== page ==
“I think it’s great that a YouTube star can go and become the biggest thing in the world,” Paul says in retort. “You have to remember Shawn Mendes was a YouTube star. Dua Lipa was a YouTube star. Justin Bieber was a YouTube star. You want to call me a YouTube star? Yeah, that’s why I’m one of the biggest names in the sport, everyone knows who I am.

“I think it’s great that he’s underestimating me and he’s in for a very, very rude awakening,” Paul continues. “I take it as a compliment, and yeah, he’s going to get beat up by a YouTube star, which is all the more embarrassing.”

The copious amount of trash talking coming out of Paul’s mouth is more than just an act, it’s a manifestation of who he is. He’s a natural troll. It’s why his nickname, The Problem Child, is so apt. Feeling the hatred others spew towards him in the months leading up to a fight motivates Paul to go even harder in his training. Each time an MMA fighter logs into Twitter to insult Paul, they’re unwittingly putting more fuel into his tank. “I use everything,” he explains. “I use every single negative comment to feed what I’ve become today.”

Photos by Chris Allmeid.

Photos by Chris Allmeid.

In conversation with Paul, you also get the feeling he wouldn’t remain interested in boxing for long without the jabbering. He can’t let the sport take place only in the gym, he needs it to infiltrate every aspect of his life. “I wake up every single day and try to keep things interesting for myself, for my team,” he says. “We’re always wanting to have fun and have the best energy. We have the best job in the world—you get paid to beat people up and talk shit.”

It sounds like a pretty good time when phrased like that, but Paul is leaving out one major thing—getting punched in the face. Repeatedly. At some point, even the best fighters get their clock cleaned. It happened to Ali. It happened to Tyson. Odds are it’ll happen to Paul. Everyone gets knocked out.

“I’m not everyone,” Paul rebuts. “I’m the top, top, zero point zero zero one percent of humans. I won’t get knocked out, I won’t get knocked down, I won’t even lose.”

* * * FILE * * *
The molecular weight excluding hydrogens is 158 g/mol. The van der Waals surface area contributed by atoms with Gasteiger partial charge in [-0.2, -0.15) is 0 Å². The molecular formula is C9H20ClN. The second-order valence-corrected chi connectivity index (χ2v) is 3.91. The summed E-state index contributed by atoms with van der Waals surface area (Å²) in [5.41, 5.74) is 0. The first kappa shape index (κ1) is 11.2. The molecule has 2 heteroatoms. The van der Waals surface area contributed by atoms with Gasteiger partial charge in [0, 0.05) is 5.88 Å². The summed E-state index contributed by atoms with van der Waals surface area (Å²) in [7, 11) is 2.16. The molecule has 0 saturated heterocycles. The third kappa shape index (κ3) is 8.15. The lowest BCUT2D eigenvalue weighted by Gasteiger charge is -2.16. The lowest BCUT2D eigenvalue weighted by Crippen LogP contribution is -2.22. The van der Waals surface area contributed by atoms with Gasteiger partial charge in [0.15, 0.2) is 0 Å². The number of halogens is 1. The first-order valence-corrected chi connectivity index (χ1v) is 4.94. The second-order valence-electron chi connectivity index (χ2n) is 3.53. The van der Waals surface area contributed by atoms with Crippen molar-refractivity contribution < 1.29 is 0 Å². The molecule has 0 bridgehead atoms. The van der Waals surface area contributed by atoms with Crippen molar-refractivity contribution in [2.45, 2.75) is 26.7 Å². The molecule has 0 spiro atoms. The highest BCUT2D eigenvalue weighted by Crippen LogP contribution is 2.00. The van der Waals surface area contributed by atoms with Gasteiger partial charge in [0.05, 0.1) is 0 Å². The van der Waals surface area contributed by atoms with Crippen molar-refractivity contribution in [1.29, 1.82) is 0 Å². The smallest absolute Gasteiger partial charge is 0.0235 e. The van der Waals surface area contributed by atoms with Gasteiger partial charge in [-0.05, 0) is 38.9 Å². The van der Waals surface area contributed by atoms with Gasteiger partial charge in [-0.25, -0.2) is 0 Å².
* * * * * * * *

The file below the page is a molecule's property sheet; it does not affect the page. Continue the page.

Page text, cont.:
Photos by Chris Allmeid.

Photos by Chris Allmeid.

It’s that confidence—and all the bluster that comes alongside it—that makes Paul’s fight such a draw. When people fork over their hard-earned cash to watch the Paul-Askren match on pay-per-view, Paul doesn’t care if they’re rooting for him or not. What matters is that they paid.

Make no mistake about it, those pay-per-view dollars are a major motivator. Much like a certain infamous boxer who went by the nickname of Money, Paul doesn’t even try to hide this.

“Floyd Mayweather was the highest paid athlete for five, six, seven years straight,” Paul says. “I’m a businessman at the end of the day, so if I love what I’m doing and I can become one of the highest paid athletes in the world, then that’s what I’m going to do. I think a lot of people look down upon being motivated by money, but I think it’s one of the greatest things in the world.”

Photos by Chris Allmeid

Photos by Chris Allmeid

The public is well-acquainted with this side of Paul—the cocky shittalker who is quick to point to his own largesse. But when he starts speaking about his tattoos you start to see that there is more substance underneath his brash exterior. He considers his ink to be an expression of himself, and the one piece that resonates most with him is the script on the back of his neck that reads: “I wish I could explain.”

“It sort of embodies what this entire call has been about,” Paul says. “I wish I could explain everything that’s happened in my life that is in the public. I wish I could explain to you my genius plan. I wish I could explain to you the things we do behind the scenes. I wish I could explain to you some of the things I’ve been through and the situations I’ve been in. It symbolizes that 99.9% of people will never understand the life that I’ve led.

“I want people to know [what it’s like], but there needs to be mystery,” he continues. “That’s why it’s ‘I wish I could explain.’ I wish I could but it sort of defeats the purpose, and that tattoo adds to the mystery.”

Photos by Chris Allmeid.

Photos by Chris Allmeid.

Paul insists that even though much of the persona you see is a true representation of his personality, there is a clear line between who he is when the cameras are on and who he is at home. He talks about having a massive heart and how he does charity with the Make-A-Wish program. He relishes being seen as a role model. But, like the tattoo suggests, he doesn’t let too many people see this side of him.

“I’m so happy in real life because I disassociate the two,” he explains. “For a lot of people, their internet persona becomes who they are or they think they have to be someone they’re not. I’m able to disassociate being confident and boastful and marketing myself versus how I am in real life.”

This small nugget of wisdom gives you a peek behind the curtain, maybe even more than he wishes. It’s a winking acknowledgment that much of the Jake Paul you think you may know may be a character, not the real man. Or it could just be another layer of mystery, added intentionally, to further mythologize who Jake Paul really is. We may never know.

The one thing that is certain is that on April 17, Paul will be stepping into the ring to fight Ben Askren in an attempt to get one step closer to becoming a boxing legend. And whether you watch eager to see him prove the haters wrong or if you tune in with the hope that he’ll get knocked on his ass, Paul knows you’re going to be watching.

“I don’t fight for them,” Paul says. “I fight for myself and if they don’t like it, they don’t have to watch.”